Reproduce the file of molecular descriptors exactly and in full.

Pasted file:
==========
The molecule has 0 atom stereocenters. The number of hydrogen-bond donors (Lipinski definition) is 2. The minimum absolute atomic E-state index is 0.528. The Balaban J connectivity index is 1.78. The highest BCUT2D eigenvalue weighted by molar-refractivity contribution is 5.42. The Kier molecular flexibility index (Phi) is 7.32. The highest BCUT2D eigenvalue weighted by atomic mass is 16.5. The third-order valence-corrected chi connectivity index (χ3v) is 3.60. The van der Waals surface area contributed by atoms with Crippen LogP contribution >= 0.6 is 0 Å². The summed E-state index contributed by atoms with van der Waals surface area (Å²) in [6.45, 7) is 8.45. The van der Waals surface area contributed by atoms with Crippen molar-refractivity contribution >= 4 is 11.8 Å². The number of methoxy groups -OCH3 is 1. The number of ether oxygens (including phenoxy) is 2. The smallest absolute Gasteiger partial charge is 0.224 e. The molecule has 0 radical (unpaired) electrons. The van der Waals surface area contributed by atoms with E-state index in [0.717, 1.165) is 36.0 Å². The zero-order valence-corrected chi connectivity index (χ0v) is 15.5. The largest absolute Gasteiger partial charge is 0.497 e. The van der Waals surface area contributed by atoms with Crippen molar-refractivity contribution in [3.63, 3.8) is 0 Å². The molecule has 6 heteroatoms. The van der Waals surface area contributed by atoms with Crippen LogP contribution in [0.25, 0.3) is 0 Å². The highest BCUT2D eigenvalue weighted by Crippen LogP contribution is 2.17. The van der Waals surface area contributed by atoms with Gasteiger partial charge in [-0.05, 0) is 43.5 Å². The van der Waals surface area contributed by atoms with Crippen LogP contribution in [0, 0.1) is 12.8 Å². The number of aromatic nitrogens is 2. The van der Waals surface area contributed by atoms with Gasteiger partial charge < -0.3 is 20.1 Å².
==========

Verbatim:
The molecule has 0 atom stereocenters. The number of hydrogen-bond donors (Lipinski definition) is 2. The minimum absolute atomic E-state index is 0.528. The Balaban J connectivity index is 1.78. The highest BCUT2D eigenvalue weighted by molar-refractivity contribution is 5.42. The Kier molecular flexibility index (Phi) is 7.32. The highest BCUT2D eigenvalue weighted by atomic mass is 16.5. The third-order valence-corrected chi connectivity index (χ3v) is 3.60. The van der Waals surface area contributed by atoms with Crippen LogP contribution >= 0.6 is 0 Å². The summed E-state index contributed by atoms with van der Waals surface area (Å²) in [6.45, 7) is 8.45. The van der Waals surface area contributed by atoms with Crippen molar-refractivity contribution >= 4 is 11.8 Å². The number of methoxy groups -OCH3 is 1. The number of ether oxygens (including phenoxy) is 2. The smallest absolute Gasteiger partial charge is 0.224 e. The molecule has 0 radical (unpaired) electrons. The van der Waals surface area contributed by atoms with E-state index in [0.717, 1.165) is 36.0 Å². The zero-order valence-corrected chi connectivity index (χ0v) is 15.5. The largest absolute Gasteiger partial charge is 0.497 e. The van der Waals surface area contributed by atoms with Crippen molar-refractivity contribution in [3.63, 3.8) is 0 Å². The molecule has 6 heteroatoms. The van der Waals surface area contributed by atoms with Crippen LogP contribution in [0.25, 0.3) is 0 Å². The highest BCUT2D eigenvalue weighted by Crippen LogP contribution is 2.17. The van der Waals surface area contributed by atoms with Gasteiger partial charge in [-0.05, 0) is 43.5 Å². The van der Waals surface area contributed by atoms with Crippen LogP contribution in [0, 0.1) is 12.8 Å². The number of aromatic nitrogens is 2. The van der Waals surface area contributed by atoms with Gasteiger partial charge < -0.3 is 20.1 Å².